AS BRITAIN absorbed the Chilcot report, Iraqis were in the midst of three days of national mourning following the deadliest single terror attack since Western forces invaded in 2003.
At least 250 people were killed in a bombing in the capital Baghdad around midnight on Sunday. Islamic State (IS) has said that it was behind the atrocity.
A lorry filled with explosives was detonated in the Karrada district of Baghdad, murdering and injuring hundreds as they were shopping for Eid, the festival which marks the end of Ramadan.
Baghdad citizens have lit candles during vigils near buildings gutted in the bomb blast.
The bombing, which took place in a largely Shia part of the capital, came within days of a significant defeat of IS forces, as they were ejected from the nearby city of Falluja by Iraqi forces.
The Baghdad bombing is the latest in a string of attacks across the Middle East claimed by IS-affiliated terrorists during the month of Ramadan. As many as 400 people are believed to have been killed in total, from the mass shooting at a gay club in Orlando, Florida, to attacks in Istanbul airport and at a restaurant in Dhaka, the capital of Bangladesh, and a bombing at one of the holiest of Islamic sites, the Prophet’s Mosque in Medina, Saudi Arabia.
Pope Francis was among many Christian leaders to offer his prayers and condolences in the wake of this new outbreak of terrorist attacks. On Sunday, he said: “I offer my closeness to the families of all the people killed and wounded in the attack that took place in Dhaka, and in that, which took place in Baghdad.
“Let us pray together for them — for all the dead — and let us ask the Lord to convert the hearts of all those blinded by hatred.” He then led worshippers in St Peter’s Square in the Vatican in reciting the Hail Mary.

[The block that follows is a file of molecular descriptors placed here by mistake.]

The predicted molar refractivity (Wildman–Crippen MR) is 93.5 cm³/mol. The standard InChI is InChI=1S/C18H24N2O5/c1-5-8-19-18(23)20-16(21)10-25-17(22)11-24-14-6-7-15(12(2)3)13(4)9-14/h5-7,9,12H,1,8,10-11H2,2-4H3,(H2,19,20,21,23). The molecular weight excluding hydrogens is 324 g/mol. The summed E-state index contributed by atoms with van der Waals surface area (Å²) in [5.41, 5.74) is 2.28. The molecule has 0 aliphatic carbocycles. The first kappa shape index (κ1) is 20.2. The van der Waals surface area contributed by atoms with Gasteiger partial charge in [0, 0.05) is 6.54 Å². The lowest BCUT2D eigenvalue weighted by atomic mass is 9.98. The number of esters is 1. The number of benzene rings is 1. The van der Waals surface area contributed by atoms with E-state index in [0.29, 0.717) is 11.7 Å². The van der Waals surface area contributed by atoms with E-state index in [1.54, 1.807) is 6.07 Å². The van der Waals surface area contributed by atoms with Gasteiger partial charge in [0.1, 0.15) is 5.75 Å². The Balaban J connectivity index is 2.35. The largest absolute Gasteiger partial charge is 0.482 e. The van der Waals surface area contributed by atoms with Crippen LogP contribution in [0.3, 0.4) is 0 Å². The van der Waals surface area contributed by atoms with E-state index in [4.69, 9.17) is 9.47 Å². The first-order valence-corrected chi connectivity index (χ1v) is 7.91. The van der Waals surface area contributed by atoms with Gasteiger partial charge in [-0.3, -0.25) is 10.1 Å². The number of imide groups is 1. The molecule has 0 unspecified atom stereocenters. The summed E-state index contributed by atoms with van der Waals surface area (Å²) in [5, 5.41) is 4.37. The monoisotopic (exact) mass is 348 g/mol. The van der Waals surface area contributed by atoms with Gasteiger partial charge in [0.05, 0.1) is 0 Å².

The Bishop of Leicester, the Rt Revd Martyn Snow, whose diocese works closely with the sizeable Muslim community in the town, has also released a statement. He said: “During this past week we have witnessed a number of horrifying attacks in Baghdad, Dhaka, Qatif, and Medina.
“The fact that some of these attacks have targeted Muslims during the fasting month of Ramadan makes them even more distressing. What should be a time both of family celebration and increased worship has instead become one of mourning and sadness.
“We will continue to remember the victims of these, and other terrorist attacks, in our prayers. The Church of England in Leicester remains determined to work together with all people of peace for the good of all.”
A group of charities working with Christian Iraqis in the Kurdistan region of Iraq have hailed a new agreement made there between different denominations, which, they say, should help secure the presence of Christians in Iraq for generations to come.
To act as better advocates for the interests of Christians, a cross-denominational council of Christian leaders will be set up to co-ordinate with both international NGOs and local government officials to protect the Christian community.
A pilot scheme to construct homes for the most vulnerable Christian refugee families was also agreed, beginning with plans to build 100 homes.